Six New Things Researchers Found Out About Single People in 2017 by B. DePaulo
(Link): Six New Things Researchers Found Out About Single People in 2017 by B. DePaulo
… The ensuing decades have done little to dissuade social scientists of their certainty that single people were doing themselves a disservice. Until now. In 2017, it was that conviction that got wrecked.
As a psychologist, I study single people – their lives, their happiness, the stigma they face – and I can say that this has been a banner year for the publication of massive studies challenging what we thought we knew about their supposedly inferior life voyages.
New insights just kept coming: on sex and dating, on self-esteem, on what it means to be an adult. And they came just in time: In recent history, there have never been as many unmarried adults as there are right now. Here are a half dozen of the coolest discoveries about single people from the year 2017.
Demographically, single people are more powerful than ever before.
In 2017, the Census Bureau reported that a record number of adults in the U.S. were not married.
More than 110 million residents were divorced or widowed or had always been single; that’s more than 45 percent of all Americans aged 18 or older.
And people who did marry were taking longer than ever to get there. The median age of first marriage rose to 29.5 for men; for women, it reached 27.4. (These trends are likely to continue: A report from the Pew Research Center a few years ago predicted that by the time today’s young adults reach the age of 50, about one in four of them will have been single all their life.)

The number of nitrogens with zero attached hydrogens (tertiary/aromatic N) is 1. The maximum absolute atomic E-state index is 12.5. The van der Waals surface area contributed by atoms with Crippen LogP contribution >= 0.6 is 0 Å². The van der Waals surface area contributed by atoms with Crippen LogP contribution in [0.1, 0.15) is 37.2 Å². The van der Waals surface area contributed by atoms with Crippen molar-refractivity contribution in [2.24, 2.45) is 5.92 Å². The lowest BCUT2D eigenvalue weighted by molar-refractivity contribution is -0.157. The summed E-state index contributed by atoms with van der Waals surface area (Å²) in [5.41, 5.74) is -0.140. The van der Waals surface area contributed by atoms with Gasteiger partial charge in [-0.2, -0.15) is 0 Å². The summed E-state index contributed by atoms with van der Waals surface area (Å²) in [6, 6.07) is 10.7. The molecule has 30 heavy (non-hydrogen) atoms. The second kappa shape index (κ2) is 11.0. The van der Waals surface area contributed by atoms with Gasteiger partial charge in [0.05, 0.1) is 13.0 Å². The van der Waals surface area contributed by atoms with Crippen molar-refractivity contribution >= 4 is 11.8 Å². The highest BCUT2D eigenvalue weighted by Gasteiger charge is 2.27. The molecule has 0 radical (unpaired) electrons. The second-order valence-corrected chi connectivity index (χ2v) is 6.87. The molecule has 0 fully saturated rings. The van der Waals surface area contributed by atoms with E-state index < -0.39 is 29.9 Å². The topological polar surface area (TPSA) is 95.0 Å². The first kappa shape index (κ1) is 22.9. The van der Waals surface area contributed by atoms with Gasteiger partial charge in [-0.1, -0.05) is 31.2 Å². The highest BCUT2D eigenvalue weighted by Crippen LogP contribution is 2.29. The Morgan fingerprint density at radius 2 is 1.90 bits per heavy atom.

Living alone is also becoming more popular.
…Marriage is no longer considered a key part of adulthood.
A half-century ago, Americans who had not yet married wouldn’t be considered real adults.
That’s no longer the case.
According to a 2017 Census Bureau report, more than half of the participants in a nationally representative sample (55 percent) said that getting married was not an important criterion for becoming an adult.
The same percentage also said that having a child was not an important milestone of adulthood. More important now is completing formal schooling and having full-time employment; 95 percent said that each of those criteria was at least somewhat important.
High-schoolers aren’t as into dating — or sex.
..… and marriage doesn’t mean better health.
Read about the other studies and findings on The Cut
(Link): Singles Advocate DePaulo Responds to Right Wing, Conservative Critics of Singlehood, Who Blame Singles For Breakdown of The Family (reminder: I myself am right wing)